There are other stories all over the news about similar incidents…Kevin Pearce had a training accident and suffered a TBI. He has been told that if he has another TBI it will be catastrophic. He still struggles from the affects of his accident 4 years later. The movie about him “The Crash Reel” was all over HBO a couple of months ago. There is a new film, #HelmetsAreCoolfeaturing Mike Schwarz who was doing a routine trick when he hit his head. He also suffered a TBI. Without his helmet, Mike probably would not be alive today to tell his story. The movie about Danny is “Moving Forward”, but there are highlights of his story in #HelmetsAreCool also.
Some of the arguments for wearing a helmet are pretty obvious
1-Helmets reduce your chances of serious head injury by up to 60%
2-They keep your head toasty warm, even on the coldest days
3-Your level of snowboarding is irrelevant…when you are starting out, you are guaranteed to fall-a lot! As you get better and try new things, you are also guaranteed to fall. You never know when that fall can result in hitting your head.
4-You never know what people around you are going to do or when some freak accident can occur, even if you are confident in your own abilities. Catching an edge happens in a heartbeat. Someone shooting out from the woods in front of you, or making an unexpected turn or stop right in front of you can cause a fall.
5-It’s a place to mount your “helmet” cam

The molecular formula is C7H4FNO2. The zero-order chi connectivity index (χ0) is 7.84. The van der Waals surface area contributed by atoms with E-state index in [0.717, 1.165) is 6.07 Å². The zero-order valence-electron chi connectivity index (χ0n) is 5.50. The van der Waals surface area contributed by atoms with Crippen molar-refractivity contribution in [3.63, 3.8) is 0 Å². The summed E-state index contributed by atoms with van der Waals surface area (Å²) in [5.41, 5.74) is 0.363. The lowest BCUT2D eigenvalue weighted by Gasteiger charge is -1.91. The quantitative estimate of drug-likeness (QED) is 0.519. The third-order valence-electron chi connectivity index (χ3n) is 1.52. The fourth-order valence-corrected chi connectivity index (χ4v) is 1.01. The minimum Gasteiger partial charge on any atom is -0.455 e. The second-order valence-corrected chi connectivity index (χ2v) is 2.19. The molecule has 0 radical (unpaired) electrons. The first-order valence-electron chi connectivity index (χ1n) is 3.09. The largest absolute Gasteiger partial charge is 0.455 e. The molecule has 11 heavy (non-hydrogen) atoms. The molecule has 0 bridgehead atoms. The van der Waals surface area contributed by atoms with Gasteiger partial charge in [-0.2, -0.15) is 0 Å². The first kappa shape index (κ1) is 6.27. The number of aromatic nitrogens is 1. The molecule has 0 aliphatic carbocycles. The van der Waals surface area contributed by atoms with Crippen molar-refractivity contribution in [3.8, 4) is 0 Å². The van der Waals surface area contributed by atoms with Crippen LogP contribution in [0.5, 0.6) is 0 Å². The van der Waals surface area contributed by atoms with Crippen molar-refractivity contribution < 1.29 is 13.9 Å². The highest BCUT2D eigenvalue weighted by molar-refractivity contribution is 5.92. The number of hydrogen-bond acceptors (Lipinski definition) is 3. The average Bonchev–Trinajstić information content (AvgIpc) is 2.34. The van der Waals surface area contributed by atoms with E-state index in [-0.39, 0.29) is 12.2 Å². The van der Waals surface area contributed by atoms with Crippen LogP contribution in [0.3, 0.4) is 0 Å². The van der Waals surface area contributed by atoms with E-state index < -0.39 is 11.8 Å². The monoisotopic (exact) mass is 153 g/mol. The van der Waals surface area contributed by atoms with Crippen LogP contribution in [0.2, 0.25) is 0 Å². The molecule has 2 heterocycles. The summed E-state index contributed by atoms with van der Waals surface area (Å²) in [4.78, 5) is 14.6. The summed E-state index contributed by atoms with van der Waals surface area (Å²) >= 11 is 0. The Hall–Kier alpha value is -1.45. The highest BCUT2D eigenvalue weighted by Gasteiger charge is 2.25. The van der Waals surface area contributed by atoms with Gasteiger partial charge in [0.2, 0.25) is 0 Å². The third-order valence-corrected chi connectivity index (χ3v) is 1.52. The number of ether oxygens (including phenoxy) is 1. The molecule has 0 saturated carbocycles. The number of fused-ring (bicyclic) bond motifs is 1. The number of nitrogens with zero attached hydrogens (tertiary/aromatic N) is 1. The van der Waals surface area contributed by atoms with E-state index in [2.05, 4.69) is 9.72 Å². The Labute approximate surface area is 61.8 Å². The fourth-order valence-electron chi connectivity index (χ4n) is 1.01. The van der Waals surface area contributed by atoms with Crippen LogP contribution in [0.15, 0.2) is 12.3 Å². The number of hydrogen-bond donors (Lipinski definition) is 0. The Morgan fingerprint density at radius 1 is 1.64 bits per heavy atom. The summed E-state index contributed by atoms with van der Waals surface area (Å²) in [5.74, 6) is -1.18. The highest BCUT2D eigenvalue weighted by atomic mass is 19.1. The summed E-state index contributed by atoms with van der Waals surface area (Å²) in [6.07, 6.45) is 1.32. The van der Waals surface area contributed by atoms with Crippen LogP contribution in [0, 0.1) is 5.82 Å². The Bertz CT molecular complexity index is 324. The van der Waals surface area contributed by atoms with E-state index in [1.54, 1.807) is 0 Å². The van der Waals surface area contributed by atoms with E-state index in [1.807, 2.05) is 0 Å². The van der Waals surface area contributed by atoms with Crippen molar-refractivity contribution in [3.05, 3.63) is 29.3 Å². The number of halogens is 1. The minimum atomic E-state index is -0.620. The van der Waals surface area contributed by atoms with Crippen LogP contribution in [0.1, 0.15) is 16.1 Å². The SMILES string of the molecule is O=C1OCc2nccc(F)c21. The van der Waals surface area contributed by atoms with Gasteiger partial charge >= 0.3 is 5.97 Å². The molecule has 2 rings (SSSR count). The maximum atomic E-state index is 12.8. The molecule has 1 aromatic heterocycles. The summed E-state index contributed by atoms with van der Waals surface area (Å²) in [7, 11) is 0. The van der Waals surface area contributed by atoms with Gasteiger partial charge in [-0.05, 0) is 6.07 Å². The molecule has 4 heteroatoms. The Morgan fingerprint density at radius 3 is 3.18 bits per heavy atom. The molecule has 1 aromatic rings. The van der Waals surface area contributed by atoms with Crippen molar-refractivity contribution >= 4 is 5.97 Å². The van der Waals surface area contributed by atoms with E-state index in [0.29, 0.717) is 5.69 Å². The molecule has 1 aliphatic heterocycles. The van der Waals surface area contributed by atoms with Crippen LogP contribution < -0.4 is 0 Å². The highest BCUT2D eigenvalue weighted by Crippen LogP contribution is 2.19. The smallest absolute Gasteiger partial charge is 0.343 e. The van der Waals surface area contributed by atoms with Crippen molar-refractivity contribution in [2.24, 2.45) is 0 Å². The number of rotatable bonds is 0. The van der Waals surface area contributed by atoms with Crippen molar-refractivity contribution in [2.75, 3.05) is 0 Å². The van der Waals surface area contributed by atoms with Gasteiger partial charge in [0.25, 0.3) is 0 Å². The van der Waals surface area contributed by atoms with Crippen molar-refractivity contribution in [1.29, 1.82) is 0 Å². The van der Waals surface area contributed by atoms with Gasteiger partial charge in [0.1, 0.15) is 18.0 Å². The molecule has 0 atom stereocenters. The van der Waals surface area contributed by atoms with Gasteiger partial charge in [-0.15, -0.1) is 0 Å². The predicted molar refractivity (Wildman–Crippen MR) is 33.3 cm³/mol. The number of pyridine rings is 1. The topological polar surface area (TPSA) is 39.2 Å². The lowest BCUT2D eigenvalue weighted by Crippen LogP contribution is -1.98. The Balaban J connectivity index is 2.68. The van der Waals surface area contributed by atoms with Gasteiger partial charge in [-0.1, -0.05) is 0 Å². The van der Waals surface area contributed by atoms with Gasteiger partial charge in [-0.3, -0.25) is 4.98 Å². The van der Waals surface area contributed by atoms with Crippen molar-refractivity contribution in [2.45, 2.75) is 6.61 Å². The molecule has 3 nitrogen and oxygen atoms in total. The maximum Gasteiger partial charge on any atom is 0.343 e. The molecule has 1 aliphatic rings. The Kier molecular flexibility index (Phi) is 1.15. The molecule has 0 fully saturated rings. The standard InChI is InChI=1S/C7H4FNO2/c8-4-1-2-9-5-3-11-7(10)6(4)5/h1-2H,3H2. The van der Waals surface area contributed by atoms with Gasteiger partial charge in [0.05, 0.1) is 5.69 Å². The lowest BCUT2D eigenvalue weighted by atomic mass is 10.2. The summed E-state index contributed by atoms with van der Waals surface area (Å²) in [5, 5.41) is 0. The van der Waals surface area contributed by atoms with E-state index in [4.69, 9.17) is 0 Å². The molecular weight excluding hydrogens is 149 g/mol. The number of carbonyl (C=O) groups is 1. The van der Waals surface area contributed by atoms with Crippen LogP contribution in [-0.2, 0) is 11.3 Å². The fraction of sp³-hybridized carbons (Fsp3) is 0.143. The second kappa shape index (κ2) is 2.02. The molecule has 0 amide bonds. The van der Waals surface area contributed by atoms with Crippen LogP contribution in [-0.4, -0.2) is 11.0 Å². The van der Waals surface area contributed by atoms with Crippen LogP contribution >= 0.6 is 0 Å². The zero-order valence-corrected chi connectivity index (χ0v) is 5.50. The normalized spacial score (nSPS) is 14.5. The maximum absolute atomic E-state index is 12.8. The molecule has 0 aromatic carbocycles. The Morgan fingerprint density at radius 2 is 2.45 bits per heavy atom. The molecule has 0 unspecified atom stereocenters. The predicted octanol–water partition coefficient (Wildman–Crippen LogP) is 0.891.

6-It will protect you from chairlift hits
The arguments against wearing helmets include
1-They are not cool… There are lots of new styles and colors out there that are much cooler than they used to be. They are much cooler than brain damage.
2-They are uncomfortable. There are so many helmets available today, that it’s unlikely that there’s not one that would be comfortable for you. Try on as many as you need to find one that fits right and feels good to you. A helmet is a lot more comfortable than being laid up in bed indefinitely with a head injury.
3. They reduce peripheral vision. Studies have shown that the reduction in peripheral vision is negligible.
4. It’s “one more thing” to remember. You wouldn’t go snowboarding without your boots, bindings and board…your helmet is just as important
5. They are expensive. There are a wide variety of price points. You don’t need the most expensive one. Any American Society for Testing and Materials (ASTM) certified helmet can help protect you. Hopefully you will never need it, but in case you do, it will be money well spent. Time in the hospital and rehab, missed work, and compromised mental faculties are all much more expensive than a helmet.
It is still up to you whether you wear a helmet or not. And we are certainly not judge and jury. But if you need more convincing, I recommend you check out the stories of Danny Toumarkine, Kevin Pearce, and Mike Schwarz. If these do not make you at least consider it, you might already have already hit your head one too many times.
Coming soon…what to look for when choosing a snowboard helmet.